I saw in my vision a sundial, upon which there stood twenty men, one held down by the rest. When the shadow of the dial touched the held man, the other nineteen killed him, and his blood spilled down from the surface of the table. As each drop fell upon the earth, it became bread, water, and metal. From the bread and water came forth more men, who took the metal to shed more blood.
As I watched, I saw the sacrifices continue, day after day. Each time the shadow touched the marked point, the blood of a man was shed. But now, there were more marked points, more sacrifices, but not all the blood of each was shed. Pieces of men, and not the whole of them, were cut off and butchered. The blood still flowed down the table, but now there was more metal than was needed to continue the sacrifice, and more men coming forth than needed to be sacrificed.
Men began to take the metal, and build around the tower of the dial new ways of marking time, at first crudely, then with increasing complexity. The places and times marked for sacrifice remained, and increased, but only the blood, and not the pieces, of men were shed. As the number of marks increased, the number of men who shed their blood increased, each giving less than the cycle before, although some in each cycle would give more than others.
The men began to live in the clocktower, building it up and decorating the facade, in a progress of growth and beautification that seemed unending. But as I lingered further in the garden, I noticed an agitation among the men. Some who lived high in the tower, looking down upon what portion of the stone table left uncovered, had seen the bloodstains, and were agitated. It was barbaric to live on what was build on a foundation of bloodshed, they said. Climbing down from the tower, they would pass by men, and knock knives out of their hands, chiding them for being so foolish, so self-destructive as to shed their own blood.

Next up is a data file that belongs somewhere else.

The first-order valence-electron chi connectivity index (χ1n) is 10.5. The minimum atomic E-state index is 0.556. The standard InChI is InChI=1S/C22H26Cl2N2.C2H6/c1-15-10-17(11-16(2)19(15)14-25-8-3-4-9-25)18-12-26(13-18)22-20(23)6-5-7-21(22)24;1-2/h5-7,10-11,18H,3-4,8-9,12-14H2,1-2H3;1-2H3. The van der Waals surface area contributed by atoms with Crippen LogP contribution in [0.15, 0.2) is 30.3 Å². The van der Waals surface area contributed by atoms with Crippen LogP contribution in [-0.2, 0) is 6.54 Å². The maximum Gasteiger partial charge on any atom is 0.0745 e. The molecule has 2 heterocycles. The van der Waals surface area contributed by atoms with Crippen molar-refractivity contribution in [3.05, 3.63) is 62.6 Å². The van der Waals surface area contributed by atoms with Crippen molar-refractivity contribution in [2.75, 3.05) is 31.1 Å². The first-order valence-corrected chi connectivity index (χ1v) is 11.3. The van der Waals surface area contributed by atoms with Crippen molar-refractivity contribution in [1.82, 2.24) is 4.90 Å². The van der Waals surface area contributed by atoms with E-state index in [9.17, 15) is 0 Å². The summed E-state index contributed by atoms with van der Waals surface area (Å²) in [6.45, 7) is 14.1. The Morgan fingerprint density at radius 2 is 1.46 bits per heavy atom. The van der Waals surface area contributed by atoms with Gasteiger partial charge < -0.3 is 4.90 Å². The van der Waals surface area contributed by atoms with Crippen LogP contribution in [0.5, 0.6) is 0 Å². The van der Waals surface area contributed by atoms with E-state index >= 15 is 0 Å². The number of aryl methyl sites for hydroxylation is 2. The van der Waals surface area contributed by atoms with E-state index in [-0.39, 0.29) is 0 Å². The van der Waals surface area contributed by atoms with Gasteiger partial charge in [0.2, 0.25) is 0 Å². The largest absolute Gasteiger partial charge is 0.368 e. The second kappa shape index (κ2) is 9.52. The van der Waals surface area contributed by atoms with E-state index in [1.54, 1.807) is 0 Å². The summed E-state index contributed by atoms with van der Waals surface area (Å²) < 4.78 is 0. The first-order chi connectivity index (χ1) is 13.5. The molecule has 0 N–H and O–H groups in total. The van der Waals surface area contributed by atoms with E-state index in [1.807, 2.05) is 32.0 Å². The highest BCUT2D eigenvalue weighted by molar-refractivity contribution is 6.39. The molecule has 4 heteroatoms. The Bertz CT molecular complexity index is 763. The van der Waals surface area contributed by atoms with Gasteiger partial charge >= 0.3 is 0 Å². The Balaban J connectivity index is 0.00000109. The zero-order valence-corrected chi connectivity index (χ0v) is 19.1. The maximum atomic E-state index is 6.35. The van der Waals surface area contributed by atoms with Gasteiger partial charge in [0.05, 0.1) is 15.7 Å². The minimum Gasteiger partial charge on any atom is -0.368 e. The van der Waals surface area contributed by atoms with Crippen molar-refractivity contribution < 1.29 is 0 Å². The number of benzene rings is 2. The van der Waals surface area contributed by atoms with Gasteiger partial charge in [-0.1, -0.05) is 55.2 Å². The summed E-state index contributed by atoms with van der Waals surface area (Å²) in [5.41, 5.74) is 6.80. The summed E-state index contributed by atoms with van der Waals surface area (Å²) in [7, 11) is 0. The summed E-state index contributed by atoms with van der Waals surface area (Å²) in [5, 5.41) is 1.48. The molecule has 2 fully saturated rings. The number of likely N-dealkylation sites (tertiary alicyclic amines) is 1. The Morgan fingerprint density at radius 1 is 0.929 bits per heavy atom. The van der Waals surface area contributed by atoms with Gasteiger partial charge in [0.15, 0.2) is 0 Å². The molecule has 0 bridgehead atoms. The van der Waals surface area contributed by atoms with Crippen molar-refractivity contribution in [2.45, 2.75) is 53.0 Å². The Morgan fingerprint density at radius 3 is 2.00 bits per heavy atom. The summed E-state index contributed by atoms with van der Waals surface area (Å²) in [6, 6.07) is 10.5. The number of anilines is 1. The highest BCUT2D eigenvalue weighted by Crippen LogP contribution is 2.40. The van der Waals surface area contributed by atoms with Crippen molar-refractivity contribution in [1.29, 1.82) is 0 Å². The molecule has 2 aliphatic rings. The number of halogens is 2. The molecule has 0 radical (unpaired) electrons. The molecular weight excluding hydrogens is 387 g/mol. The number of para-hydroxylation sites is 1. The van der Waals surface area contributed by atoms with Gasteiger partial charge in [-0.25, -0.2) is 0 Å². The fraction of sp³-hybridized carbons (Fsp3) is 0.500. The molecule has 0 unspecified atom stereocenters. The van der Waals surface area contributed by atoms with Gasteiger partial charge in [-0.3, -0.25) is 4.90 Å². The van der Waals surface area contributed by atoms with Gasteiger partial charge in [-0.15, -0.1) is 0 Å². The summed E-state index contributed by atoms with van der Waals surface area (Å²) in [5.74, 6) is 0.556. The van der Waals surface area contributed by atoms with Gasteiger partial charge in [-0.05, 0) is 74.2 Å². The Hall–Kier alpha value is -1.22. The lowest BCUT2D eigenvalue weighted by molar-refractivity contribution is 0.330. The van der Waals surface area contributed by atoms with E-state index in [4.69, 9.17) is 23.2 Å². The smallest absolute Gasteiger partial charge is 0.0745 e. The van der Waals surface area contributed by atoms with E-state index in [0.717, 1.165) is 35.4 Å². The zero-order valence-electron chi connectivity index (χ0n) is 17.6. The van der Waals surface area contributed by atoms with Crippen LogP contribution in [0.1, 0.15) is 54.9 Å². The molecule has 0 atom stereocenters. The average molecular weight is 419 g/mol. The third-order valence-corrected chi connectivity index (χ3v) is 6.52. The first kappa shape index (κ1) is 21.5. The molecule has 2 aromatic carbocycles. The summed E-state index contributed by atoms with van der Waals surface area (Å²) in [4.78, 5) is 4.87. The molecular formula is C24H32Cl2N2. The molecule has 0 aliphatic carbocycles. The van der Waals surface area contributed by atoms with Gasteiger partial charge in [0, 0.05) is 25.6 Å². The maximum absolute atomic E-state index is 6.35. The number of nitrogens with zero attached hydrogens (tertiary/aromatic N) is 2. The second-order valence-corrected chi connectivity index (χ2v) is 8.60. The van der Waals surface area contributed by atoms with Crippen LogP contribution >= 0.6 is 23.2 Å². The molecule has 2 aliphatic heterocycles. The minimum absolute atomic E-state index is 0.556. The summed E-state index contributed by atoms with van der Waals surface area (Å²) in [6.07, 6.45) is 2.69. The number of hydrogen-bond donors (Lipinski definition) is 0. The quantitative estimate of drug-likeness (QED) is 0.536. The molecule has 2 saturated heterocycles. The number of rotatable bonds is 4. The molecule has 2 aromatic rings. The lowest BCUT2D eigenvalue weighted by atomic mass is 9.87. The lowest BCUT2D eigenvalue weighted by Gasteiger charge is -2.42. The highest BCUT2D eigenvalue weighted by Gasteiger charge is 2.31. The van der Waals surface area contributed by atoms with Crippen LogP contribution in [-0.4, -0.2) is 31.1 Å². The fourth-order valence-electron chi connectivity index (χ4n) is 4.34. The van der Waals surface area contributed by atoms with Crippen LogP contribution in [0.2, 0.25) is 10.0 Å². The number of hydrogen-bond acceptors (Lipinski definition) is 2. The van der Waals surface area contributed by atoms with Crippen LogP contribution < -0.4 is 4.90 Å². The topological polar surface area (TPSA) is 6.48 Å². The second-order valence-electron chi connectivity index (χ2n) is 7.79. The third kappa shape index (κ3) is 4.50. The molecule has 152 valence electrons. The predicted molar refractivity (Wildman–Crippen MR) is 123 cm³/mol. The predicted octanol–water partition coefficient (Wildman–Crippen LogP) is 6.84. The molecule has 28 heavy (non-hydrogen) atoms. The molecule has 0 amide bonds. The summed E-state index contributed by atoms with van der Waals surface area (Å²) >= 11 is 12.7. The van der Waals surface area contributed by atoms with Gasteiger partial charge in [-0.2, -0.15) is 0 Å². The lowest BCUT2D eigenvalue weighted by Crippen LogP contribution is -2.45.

By the time the agitators had come to the bottom of the tower, they could look up and see the blood pouring down the turning gears of the clock, powering and renewing them. Upon them dawned the realization of how life in the tower was made, and how it had to continue. This realized, they began to make war upon the tower, smashing every gear they could get their hands on, imprisoning every citizen they could grab within padded chambers so that they could not shed their blood.
I saw the tower list, crack, and fall with a crash; overbalancing the sundial, leaving a wreck of material in which no life was.